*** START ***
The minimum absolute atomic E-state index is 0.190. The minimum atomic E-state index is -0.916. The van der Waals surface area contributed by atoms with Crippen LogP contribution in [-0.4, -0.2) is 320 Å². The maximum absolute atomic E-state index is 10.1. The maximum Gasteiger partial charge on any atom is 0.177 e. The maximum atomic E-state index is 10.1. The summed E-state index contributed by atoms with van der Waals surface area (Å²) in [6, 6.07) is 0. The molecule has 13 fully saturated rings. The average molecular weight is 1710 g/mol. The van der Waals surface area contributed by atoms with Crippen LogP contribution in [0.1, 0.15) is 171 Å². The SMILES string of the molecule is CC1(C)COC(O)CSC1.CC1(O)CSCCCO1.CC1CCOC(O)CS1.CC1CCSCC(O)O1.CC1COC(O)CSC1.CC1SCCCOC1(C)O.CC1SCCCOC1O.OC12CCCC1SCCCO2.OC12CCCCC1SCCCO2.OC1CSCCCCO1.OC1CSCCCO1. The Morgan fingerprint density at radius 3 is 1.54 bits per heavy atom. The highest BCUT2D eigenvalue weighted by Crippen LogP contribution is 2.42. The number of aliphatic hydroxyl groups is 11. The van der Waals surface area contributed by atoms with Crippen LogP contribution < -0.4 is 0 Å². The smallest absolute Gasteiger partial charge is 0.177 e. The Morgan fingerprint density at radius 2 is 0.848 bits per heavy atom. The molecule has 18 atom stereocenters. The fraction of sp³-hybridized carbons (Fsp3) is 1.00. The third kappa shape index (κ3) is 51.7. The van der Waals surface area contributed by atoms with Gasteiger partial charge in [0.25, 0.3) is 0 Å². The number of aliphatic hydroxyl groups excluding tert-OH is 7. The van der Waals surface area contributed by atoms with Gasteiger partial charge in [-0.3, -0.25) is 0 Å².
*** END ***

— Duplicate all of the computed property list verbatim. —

The minimum absolute atomic E-state index is 0.190. The minimum atomic E-state index is -0.916. The van der Waals surface area contributed by atoms with Crippen LogP contribution in [-0.4, -0.2) is 320 Å². The maximum absolute atomic E-state index is 10.1. The maximum Gasteiger partial charge on any atom is 0.177 e. The maximum atomic E-state index is 10.1. The summed E-state index contributed by atoms with van der Waals surface area (Å²) in [6, 6.07) is 0. The molecule has 13 fully saturated rings. The average molecular weight is 1710 g/mol. The van der Waals surface area contributed by atoms with Crippen LogP contribution in [0.1, 0.15) is 171 Å². The SMILES string of the molecule is CC1(C)COC(O)CSC1.CC1(O)CSCCCO1.CC1CCOC(O)CS1.CC1CCSCC(O)O1.CC1COC(O)CSC1.CC1SCCCOC1(C)O.CC1SCCCOC1O.OC12CCCC1SCCCO2.OC12CCCCC1SCCCO2.OC1CSCCCCO1.OC1CSCCCO1. The Morgan fingerprint density at radius 3 is 1.54 bits per heavy atom. The highest BCUT2D eigenvalue weighted by Crippen LogP contribution is 2.42. The number of aliphatic hydroxyl groups is 11. The van der Waals surface area contributed by atoms with Crippen LogP contribution < -0.4 is 0 Å². The smallest absolute Gasteiger partial charge is 0.177 e. The Morgan fingerprint density at radius 2 is 0.848 bits per heavy atom. The molecule has 18 atom stereocenters. The fraction of sp³-hybridized carbons (Fsp3) is 1.00. The third kappa shape index (κ3) is 51.7. The van der Waals surface area contributed by atoms with Gasteiger partial charge in [0.25, 0.3) is 0 Å². The number of aliphatic hydroxyl groups excluding tert-OH is 7. The van der Waals surface area contributed by atoms with Gasteiger partial charge in [-0.3, -0.25) is 0 Å².